Further on again is Bryce Point, with one of the most panoramic viewpoints from a platform overhanging the canyon. You can see for miles and totally lose all sense of scale – the hoodoos below look as tiny as ant hills though they can reach 200 feet high. At sunrise here the sun’s rays touch the tips of the hoodoos first, making them look like they’re on fire, before spreading down into the canyon. After Bryce Point and nearby Paria View you’ve reached the end of the Bryce Amphitheater. The landscape changes from pine to spruce forest south of here and the viewpoints get a lot more spread out.
At the far end of the park is the highest viewpoint, Rainbow Point. At this end the views are much more open, and you can see for hundreds of miles across to the hills of the Kaibab Plateau where the North Rim of the Grand Canyon lies. You get a better idea of the geology here too. The area is called the Grand Staircase and you can see the different coloured rock that make up each ‘step’. Also at this end of the park is the arch at Natural Bridge and two towering hoodoos at Agua Canyon
Far-reaching views from Rainbow Point
As well as the overlooks and viewpoints along the plateau, there are several hiking trails which take you into the canyon. Even though I’m not much of a hiker, I wanted to get in among the hoodoos and see them from a different perspective. So we headed back to Sunset Point to the start of the Navajo Loop Trail
A sandy path leads steeply downhill and we were soon absorbed into the Silent City. The trail’s only 1.5 miles long but has some steep patches and you’ll need to carry plenty of water. It’s worth the effort though as close up you can see the intricate detail of the patterns that erosion has left on the hoodoos.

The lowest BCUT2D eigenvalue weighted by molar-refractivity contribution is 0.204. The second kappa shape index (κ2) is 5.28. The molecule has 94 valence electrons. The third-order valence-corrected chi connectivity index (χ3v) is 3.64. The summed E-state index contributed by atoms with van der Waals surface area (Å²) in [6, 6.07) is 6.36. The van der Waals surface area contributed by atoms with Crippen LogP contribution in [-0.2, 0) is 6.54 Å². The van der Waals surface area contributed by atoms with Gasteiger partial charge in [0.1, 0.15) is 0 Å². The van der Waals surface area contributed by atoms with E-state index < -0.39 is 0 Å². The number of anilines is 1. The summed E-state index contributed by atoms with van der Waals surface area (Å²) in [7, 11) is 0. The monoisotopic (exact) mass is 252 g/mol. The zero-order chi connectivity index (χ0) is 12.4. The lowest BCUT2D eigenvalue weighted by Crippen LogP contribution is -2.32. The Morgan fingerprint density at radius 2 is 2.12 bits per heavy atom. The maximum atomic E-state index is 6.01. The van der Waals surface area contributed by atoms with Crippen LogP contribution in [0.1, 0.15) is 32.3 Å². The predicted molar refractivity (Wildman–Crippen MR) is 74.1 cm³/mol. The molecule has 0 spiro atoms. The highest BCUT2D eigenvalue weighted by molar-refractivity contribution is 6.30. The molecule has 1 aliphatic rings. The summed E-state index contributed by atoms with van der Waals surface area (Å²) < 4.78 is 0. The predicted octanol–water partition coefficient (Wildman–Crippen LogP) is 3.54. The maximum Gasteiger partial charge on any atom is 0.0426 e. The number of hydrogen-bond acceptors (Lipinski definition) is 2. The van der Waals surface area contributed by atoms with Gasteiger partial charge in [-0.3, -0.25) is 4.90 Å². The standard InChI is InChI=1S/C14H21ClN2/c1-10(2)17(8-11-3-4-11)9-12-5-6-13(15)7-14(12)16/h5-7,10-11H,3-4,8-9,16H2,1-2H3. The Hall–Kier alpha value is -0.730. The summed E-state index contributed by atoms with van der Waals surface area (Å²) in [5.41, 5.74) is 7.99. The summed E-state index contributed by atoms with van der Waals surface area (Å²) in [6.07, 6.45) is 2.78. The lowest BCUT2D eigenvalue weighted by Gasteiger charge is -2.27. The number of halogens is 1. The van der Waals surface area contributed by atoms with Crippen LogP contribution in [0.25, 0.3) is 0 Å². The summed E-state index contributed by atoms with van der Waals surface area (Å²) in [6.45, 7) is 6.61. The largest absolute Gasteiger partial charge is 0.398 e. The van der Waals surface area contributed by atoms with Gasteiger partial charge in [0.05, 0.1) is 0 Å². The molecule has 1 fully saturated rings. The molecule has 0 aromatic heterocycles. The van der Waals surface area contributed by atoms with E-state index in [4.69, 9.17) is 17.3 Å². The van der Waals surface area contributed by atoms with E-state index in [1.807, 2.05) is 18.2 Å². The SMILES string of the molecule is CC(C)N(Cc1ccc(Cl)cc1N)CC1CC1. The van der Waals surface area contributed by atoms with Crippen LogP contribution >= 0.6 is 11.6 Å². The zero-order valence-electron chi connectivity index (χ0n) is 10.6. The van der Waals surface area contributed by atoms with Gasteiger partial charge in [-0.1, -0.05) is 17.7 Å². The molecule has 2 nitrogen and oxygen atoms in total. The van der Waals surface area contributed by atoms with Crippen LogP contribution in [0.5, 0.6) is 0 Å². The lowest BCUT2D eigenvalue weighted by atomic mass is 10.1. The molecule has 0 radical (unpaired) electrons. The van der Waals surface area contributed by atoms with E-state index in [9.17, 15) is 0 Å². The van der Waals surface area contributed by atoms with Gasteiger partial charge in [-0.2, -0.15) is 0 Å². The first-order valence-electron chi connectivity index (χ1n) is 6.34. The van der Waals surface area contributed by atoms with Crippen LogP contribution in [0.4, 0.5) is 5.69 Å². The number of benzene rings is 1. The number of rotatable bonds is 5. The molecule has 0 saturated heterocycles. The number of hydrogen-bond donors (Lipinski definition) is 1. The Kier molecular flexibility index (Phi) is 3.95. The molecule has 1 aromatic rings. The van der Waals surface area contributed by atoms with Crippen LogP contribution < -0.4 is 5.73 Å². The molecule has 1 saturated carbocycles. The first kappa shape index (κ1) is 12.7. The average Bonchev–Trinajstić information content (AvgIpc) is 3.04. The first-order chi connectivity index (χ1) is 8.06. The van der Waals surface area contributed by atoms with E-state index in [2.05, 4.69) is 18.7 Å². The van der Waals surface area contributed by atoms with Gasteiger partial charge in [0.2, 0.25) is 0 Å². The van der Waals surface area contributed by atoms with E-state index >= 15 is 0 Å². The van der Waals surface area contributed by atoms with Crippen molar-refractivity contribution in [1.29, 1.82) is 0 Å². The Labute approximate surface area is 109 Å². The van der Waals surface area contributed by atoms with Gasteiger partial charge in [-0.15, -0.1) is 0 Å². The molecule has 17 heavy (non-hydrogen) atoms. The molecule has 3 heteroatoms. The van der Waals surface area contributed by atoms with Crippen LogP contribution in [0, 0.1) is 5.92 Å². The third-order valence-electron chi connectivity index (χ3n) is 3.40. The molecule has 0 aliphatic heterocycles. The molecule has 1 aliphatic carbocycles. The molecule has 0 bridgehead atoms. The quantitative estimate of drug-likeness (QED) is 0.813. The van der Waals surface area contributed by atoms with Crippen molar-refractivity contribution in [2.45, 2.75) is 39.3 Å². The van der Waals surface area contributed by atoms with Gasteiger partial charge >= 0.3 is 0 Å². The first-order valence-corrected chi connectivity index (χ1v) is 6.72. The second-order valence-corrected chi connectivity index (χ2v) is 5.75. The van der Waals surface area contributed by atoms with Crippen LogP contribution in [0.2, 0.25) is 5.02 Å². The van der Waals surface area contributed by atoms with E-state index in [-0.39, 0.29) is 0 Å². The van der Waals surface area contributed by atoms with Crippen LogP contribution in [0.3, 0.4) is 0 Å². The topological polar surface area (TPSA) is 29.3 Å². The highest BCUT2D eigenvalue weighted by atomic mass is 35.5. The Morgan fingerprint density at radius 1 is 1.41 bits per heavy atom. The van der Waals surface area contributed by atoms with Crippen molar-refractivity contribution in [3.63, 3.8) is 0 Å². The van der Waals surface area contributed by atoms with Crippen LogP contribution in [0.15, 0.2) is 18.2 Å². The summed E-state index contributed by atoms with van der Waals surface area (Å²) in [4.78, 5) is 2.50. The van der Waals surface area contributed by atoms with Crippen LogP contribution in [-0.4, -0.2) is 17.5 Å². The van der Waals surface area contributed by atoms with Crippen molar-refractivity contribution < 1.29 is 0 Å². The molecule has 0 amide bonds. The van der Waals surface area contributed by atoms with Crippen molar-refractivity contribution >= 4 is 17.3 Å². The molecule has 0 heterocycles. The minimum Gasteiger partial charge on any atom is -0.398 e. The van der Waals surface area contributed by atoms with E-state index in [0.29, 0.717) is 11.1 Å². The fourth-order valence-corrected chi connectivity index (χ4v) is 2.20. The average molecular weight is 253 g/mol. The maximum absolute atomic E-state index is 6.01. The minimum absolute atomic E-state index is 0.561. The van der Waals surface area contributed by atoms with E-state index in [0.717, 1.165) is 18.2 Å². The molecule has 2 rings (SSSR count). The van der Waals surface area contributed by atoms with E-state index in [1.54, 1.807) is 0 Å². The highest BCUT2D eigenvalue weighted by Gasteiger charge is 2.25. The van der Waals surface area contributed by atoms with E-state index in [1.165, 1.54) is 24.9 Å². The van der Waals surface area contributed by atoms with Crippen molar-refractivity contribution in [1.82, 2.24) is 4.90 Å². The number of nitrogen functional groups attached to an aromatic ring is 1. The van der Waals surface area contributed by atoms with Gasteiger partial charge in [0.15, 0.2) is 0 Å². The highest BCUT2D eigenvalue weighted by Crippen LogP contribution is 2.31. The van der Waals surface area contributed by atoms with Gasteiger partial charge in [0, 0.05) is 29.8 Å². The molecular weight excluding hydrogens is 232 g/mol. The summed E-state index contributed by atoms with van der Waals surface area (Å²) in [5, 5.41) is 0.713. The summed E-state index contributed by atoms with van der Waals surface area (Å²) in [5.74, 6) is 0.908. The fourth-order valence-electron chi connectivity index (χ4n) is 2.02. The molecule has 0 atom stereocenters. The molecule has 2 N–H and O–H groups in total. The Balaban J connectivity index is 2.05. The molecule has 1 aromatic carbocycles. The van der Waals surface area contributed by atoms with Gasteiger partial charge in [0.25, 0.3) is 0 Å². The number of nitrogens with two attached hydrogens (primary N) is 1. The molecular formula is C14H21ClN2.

Among the hoodoos on the Navajo Loop Trail, with Thor’s Hammer on the right
Patches of harder rock mean you get strange formations like the hammer shape of Thor’s Hammer. The colours are a lot more varied that they look from above too, with patches of purple and brown among the reds and yellows. The trail leads on past the towering limestone ‘skyscrapers’ of the narrow slot canyon named Wall Street
Down here you finally appreciate the huge scale of the hoodoos – some of the Wall Street towers can be up to 20 storeys high. It’s a magical landscape and like nothing I’ve ever seen before. You can’t help agree with Ebenezer – cow or no cow, Bryce Canyon is still one hell of a place.
Climbing back up the Navajo Loop Trail
Bryce Canyon National Park is in southern Utah, near the small town of Tropic, about a 4.5-hour drive from Las Vegas or Salt Lake City. Entry costs $30 per car (or $15 on foot/bike) and is valid for a week, or it’s free with a National Parks Pass. There’s a shuttle service around the park from late April to October, running every 10–20 minutes from 8am to 7pm (6pm in May and September) – it’s not compulsory but helps reduce congestion.